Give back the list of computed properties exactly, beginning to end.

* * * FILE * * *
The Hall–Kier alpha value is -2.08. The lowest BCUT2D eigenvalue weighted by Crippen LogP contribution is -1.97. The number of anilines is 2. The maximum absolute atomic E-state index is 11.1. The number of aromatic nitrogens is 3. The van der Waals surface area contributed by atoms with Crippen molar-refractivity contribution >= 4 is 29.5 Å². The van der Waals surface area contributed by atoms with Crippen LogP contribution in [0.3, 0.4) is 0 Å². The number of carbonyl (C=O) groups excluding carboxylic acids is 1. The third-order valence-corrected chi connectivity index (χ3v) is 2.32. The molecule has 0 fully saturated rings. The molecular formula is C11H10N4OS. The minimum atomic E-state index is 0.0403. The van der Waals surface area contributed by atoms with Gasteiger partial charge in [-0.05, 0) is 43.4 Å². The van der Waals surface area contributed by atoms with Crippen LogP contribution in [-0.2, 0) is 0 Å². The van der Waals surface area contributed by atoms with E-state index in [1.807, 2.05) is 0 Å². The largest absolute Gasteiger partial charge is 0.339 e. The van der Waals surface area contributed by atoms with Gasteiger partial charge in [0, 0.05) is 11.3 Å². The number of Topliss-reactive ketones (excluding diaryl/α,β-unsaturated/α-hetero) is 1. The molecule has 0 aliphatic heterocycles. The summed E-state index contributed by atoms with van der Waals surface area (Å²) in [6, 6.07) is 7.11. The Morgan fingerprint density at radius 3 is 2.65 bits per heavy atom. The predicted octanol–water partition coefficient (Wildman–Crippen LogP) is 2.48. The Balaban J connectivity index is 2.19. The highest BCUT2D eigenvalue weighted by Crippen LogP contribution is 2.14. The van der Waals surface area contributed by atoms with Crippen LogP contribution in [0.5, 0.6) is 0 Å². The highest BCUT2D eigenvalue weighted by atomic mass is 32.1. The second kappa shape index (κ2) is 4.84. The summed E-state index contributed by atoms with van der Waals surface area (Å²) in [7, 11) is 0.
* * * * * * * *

The Hall–Kier alpha value is -2.08. The lowest BCUT2D eigenvalue weighted by Crippen LogP contribution is -1.97. The number of anilines is 2. The maximum absolute atomic E-state index is 11.1. The number of aromatic nitrogens is 3. The van der Waals surface area contributed by atoms with Crippen molar-refractivity contribution >= 4 is 29.5 Å². The van der Waals surface area contributed by atoms with Crippen LogP contribution in [0.3, 0.4) is 0 Å². The number of carbonyl (C=O) groups excluding carboxylic acids is 1. The third-order valence-corrected chi connectivity index (χ3v) is 2.32. The molecule has 0 fully saturated rings. The molecular formula is C11H10N4OS. The minimum atomic E-state index is 0.0403. The van der Waals surface area contributed by atoms with Gasteiger partial charge in [-0.05, 0) is 43.4 Å². The van der Waals surface area contributed by atoms with Crippen LogP contribution in [-0.2, 0) is 0 Å². The van der Waals surface area contributed by atoms with E-state index in [1.807, 2.05) is 0 Å². The largest absolute Gasteiger partial charge is 0.339 e. The van der Waals surface area contributed by atoms with Gasteiger partial charge in [0, 0.05) is 11.3 Å². The number of Topliss-reactive ketones (excluding diaryl/α,β-unsaturated/α-hetero) is 1. The molecule has 0 aliphatic heterocycles. The summed E-state index contributed by atoms with van der Waals surface area (Å²) in [6, 6.07) is 7.11. The Morgan fingerprint density at radius 3 is 2.65 bits per heavy atom. The predicted octanol–water partition coefficient (Wildman–Crippen LogP) is 2.48. The Balaban J connectivity index is 2.19. The highest BCUT2D eigenvalue weighted by Crippen LogP contribution is 2.14. The van der Waals surface area contributed by atoms with Crippen LogP contribution in [0.5, 0.6) is 0 Å². The highest BCUT2D eigenvalue weighted by atomic mass is 32.1. The second kappa shape index (κ2) is 4.84. The summed E-state index contributed by atoms with van der Waals surface area (Å²) in [7, 11) is 0.